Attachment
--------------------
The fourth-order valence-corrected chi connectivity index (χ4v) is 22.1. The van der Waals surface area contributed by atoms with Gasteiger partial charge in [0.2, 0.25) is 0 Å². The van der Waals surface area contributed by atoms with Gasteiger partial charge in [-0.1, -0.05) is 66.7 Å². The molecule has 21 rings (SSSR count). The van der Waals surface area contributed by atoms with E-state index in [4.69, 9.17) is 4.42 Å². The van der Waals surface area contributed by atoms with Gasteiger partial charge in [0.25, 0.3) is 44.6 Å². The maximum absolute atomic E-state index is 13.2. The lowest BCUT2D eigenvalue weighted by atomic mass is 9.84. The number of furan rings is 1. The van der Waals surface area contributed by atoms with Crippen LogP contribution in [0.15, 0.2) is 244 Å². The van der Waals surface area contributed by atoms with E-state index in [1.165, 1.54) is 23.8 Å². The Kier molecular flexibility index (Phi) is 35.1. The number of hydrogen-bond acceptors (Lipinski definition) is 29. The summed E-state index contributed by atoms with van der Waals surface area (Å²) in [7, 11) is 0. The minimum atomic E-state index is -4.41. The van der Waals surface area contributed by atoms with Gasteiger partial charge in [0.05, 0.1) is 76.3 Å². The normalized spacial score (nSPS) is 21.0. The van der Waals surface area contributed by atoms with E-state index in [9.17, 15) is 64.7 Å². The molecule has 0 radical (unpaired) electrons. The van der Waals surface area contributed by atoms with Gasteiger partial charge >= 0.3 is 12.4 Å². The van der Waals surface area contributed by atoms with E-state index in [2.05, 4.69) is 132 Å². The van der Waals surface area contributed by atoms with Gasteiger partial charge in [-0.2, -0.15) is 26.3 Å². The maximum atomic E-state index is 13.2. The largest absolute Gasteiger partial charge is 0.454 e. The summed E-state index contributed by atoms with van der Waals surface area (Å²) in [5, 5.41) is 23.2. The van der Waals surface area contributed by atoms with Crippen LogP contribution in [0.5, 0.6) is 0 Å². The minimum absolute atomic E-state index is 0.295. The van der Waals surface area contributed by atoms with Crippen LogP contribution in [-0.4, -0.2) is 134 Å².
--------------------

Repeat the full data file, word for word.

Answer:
The fourth-order valence-corrected chi connectivity index (χ4v) is 22.1. The van der Waals surface area contributed by atoms with Gasteiger partial charge in [0.2, 0.25) is 0 Å². The van der Waals surface area contributed by atoms with Gasteiger partial charge in [-0.1, -0.05) is 66.7 Å². The molecule has 21 rings (SSSR count). The van der Waals surface area contributed by atoms with E-state index in [4.69, 9.17) is 4.42 Å². The van der Waals surface area contributed by atoms with Gasteiger partial charge in [0.25, 0.3) is 44.6 Å². The maximum absolute atomic E-state index is 13.2. The lowest BCUT2D eigenvalue weighted by atomic mass is 9.84. The number of furan rings is 1. The van der Waals surface area contributed by atoms with Crippen LogP contribution in [0.15, 0.2) is 244 Å². The van der Waals surface area contributed by atoms with E-state index in [1.165, 1.54) is 23.8 Å². The Kier molecular flexibility index (Phi) is 35.1. The number of hydrogen-bond acceptors (Lipinski definition) is 29. The summed E-state index contributed by atoms with van der Waals surface area (Å²) in [7, 11) is 0. The minimum atomic E-state index is -4.41. The van der Waals surface area contributed by atoms with Gasteiger partial charge in [0.05, 0.1) is 76.3 Å². The normalized spacial score (nSPS) is 21.0. The van der Waals surface area contributed by atoms with E-state index in [9.17, 15) is 64.7 Å². The molecule has 0 radical (unpaired) electrons. The van der Waals surface area contributed by atoms with Gasteiger partial charge >= 0.3 is 12.4 Å². The van der Waals surface area contributed by atoms with E-state index in [2.05, 4.69) is 132 Å². The van der Waals surface area contributed by atoms with Gasteiger partial charge in [-0.2, -0.15) is 26.3 Å². The maximum atomic E-state index is 13.2. The largest absolute Gasteiger partial charge is 0.454 e. The summed E-state index contributed by atoms with van der Waals surface area (Å²) in [5, 5.41) is 23.2. The van der Waals surface area contributed by atoms with Crippen LogP contribution in [0.5, 0.6) is 0 Å². The minimum absolute atomic E-state index is 0.295. The van der Waals surface area contributed by atoms with Crippen LogP contribution in [-0.4, -0.2) is 134 Å².